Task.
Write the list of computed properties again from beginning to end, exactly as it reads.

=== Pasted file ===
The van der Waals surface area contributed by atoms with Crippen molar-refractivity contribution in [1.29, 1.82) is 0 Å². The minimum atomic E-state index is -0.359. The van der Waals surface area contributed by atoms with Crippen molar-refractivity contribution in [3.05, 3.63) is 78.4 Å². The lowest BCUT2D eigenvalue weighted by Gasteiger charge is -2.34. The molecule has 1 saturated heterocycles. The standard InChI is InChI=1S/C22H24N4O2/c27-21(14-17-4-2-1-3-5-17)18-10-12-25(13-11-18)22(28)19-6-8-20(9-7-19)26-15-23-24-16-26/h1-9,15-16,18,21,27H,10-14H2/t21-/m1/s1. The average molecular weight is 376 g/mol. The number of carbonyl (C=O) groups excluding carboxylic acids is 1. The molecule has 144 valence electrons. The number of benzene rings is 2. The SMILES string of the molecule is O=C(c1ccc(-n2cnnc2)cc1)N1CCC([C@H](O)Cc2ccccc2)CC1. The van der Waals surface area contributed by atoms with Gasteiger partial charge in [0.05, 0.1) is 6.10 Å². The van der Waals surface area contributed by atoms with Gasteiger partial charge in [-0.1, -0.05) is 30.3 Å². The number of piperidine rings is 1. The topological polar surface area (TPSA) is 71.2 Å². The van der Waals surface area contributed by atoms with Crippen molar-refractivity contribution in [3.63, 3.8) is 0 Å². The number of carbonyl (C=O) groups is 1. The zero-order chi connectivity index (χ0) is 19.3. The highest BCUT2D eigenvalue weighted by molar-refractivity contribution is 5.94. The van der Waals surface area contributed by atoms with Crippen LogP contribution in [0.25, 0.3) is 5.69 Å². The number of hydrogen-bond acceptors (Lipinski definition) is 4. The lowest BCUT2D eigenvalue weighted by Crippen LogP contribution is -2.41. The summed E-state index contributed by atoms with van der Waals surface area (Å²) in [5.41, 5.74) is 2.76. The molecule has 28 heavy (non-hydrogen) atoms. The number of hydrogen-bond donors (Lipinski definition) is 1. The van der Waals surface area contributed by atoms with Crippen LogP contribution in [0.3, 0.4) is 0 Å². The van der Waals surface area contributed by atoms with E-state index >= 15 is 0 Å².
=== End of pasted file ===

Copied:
The van der Waals surface area contributed by atoms with Crippen molar-refractivity contribution in [1.29, 1.82) is 0 Å². The minimum atomic E-state index is -0.359. The van der Waals surface area contributed by atoms with Crippen molar-refractivity contribution in [3.05, 3.63) is 78.4 Å². The lowest BCUT2D eigenvalue weighted by Gasteiger charge is -2.34. The molecule has 1 saturated heterocycles. The standard InChI is InChI=1S/C22H24N4O2/c27-21(14-17-4-2-1-3-5-17)18-10-12-25(13-11-18)22(28)19-6-8-20(9-7-19)26-15-23-24-16-26/h1-9,15-16,18,21,27H,10-14H2/t21-/m1/s1. The average molecular weight is 376 g/mol. The number of carbonyl (C=O) groups excluding carboxylic acids is 1. The molecule has 144 valence electrons. The number of benzene rings is 2. The SMILES string of the molecule is O=C(c1ccc(-n2cnnc2)cc1)N1CCC([C@H](O)Cc2ccccc2)CC1. The van der Waals surface area contributed by atoms with Gasteiger partial charge in [0.05, 0.1) is 6.10 Å². The van der Waals surface area contributed by atoms with Gasteiger partial charge in [-0.1, -0.05) is 30.3 Å². The number of piperidine rings is 1. The topological polar surface area (TPSA) is 71.2 Å². The van der Waals surface area contributed by atoms with Crippen molar-refractivity contribution in [3.63, 3.8) is 0 Å². The number of carbonyl (C=O) groups is 1. The zero-order chi connectivity index (χ0) is 19.3. The highest BCUT2D eigenvalue weighted by molar-refractivity contribution is 5.94. The van der Waals surface area contributed by atoms with Crippen LogP contribution in [0.25, 0.3) is 5.69 Å². The number of hydrogen-bond acceptors (Lipinski definition) is 4. The lowest BCUT2D eigenvalue weighted by Crippen LogP contribution is -2.41. The summed E-state index contributed by atoms with van der Waals surface area (Å²) in [5.41, 5.74) is 2.76. The molecule has 28 heavy (non-hydrogen) atoms. The number of hydrogen-bond donors (Lipinski definition) is 1. The van der Waals surface area contributed by atoms with Crippen LogP contribution in [0.3, 0.4) is 0 Å². The van der Waals surface area contributed by atoms with E-state index >= 15 is 0 Å².